We began with a quartet of raw oysters farm-raised in Carlsbad, perfectly shucked but very salty. I liked the complex sweet-tart house cocktail sauce, which was not much like the conventional ketchupy version. Bacon-wrapped dates (not commercial bacon but house-cured pork belly), stuffed with blue cheese and minced walnuts, are a total treat, rivaling the paragons at Whisknladle. Deviled eggs are truly devilish, dyed red with hot smoked paprika. And “boquerones” prove a manly man’s version of the classic Spanish tapa, substituting local sardines for anchovies and curing them in a fiercely acidic mixture so they taste like strong bottled herring.
The house-made charcuterie assortment was the initial attraction for me — because I love pâtés and smoked or cured meats, am awed by the effort it takes to make them, and, especially, because these various meats are the basis of most of the house sandwiches. With a choice of 12, I slanted toward the French selections because (unlike the Italian ones) I know how they’re made and how they should taste. The pork pâté de campagne (country-style) is classic in fat-to-lean texture, wrapped in thin slices of belly-pork and served atop lightly toasted baguettes thinly spread with butter and coarse mustard. It has chunks of cornichon pickles cooked into it (in France, these are served on the side), along with green peppercorns. The soft, fatty chicken-liver mousse resembled the one I ate recently at Blanca, but for a major technical slipup: livers for mousse are ideally sautéed to a dark rosy pink before they’re puréed. Although the interior of the mousse was the proper pink, some of the livers must have been overcooked brown, leaving a faintly bitter, liverish flavor and a gritty texture, calling for a push through an ultra-fine sieve. The potted rillettes were also the texture of mousse (rather than the classic chopped-up meat or poultry). They consisted of shredded mystery-meat (pork? duck?) thoroughly embraced by duck fat.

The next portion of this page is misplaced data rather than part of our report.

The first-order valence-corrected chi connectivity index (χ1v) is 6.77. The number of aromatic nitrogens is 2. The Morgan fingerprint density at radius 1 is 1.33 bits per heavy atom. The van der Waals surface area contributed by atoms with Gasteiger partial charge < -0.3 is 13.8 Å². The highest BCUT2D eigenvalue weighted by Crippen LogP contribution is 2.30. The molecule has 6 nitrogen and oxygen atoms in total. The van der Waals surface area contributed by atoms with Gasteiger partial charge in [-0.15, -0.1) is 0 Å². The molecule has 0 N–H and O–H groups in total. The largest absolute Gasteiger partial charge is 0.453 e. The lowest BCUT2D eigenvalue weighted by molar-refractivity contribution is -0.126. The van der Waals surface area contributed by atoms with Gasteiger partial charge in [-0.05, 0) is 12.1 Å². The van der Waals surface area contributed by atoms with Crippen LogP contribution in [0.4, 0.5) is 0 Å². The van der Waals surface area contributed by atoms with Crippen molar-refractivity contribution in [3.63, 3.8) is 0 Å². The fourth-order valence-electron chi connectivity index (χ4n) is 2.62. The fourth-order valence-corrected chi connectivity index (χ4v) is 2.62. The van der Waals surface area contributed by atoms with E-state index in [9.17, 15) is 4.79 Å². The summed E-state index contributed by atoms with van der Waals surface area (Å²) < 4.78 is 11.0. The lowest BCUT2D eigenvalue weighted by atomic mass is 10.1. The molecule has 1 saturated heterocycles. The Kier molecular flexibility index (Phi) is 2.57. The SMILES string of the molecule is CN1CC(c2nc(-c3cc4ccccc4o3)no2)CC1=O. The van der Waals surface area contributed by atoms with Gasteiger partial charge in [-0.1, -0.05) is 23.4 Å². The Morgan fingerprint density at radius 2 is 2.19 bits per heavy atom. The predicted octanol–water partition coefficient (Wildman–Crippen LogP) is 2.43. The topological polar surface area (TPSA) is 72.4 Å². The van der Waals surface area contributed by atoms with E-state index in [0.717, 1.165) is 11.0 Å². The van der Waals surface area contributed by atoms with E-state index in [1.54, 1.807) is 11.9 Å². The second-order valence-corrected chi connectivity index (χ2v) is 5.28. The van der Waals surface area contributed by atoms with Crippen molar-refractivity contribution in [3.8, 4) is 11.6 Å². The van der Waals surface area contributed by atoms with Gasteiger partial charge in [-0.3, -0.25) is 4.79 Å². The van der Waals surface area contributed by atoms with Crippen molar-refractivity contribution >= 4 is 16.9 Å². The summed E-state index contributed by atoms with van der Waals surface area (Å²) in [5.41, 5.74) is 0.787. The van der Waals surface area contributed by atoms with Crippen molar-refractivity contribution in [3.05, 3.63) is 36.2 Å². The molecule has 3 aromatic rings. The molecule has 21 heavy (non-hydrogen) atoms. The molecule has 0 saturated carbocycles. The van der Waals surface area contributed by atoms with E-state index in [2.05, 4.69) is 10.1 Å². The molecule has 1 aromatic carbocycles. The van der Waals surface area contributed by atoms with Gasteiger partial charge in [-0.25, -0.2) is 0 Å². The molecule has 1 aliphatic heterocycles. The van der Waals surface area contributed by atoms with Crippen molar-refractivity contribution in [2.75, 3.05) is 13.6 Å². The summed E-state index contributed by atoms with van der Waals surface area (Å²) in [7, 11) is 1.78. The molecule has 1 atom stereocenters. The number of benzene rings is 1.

On the Italian side, I couldn’t resist trying the whipped lardo (“Italian butter,” the menu calls it) spread on toasted baguette croutons — my first chance to fully experience this trendy favorite in quantity enough to learn what it actually tastes like. It tastes utterly delicious — but it’s got to be the fattiest fat in the known world. It fills you up in two bites. And later in the night, you crave more. It tastes like…a distilled essence of pork, sweet and friendly, sly and meaty, like no other meat.
As for Finnochiona (more typically spelled with a single n in the first syllable), it’s a salami flavored with fennel seeds. Served in large, thin rounds, it’s fatty, salty, slightly lacy. To my tastes, it really wants an accompaniment of a rich, assertive cheese such as fontina or provolone — or perhaps one of the California goudas on the cheese list. (It must be terrific in the Italian sub sandwich here.) The charcuterie comes with grilled bread and house-made sweet bread-and-butter pickles. We also ordered a “pot of market pickles,” which included carrots, beets, green tomatoes, each with a different cure. This seems like an apt-enough moment to mention that each table receives an assortment of a half-dozen house-made condiments poured into empty gourmet beer bottles — coarse mustard, barbecue sauce, ketchup, et al. Can’t say I’d know when to use them, since most items seem pretty well condimented in advance.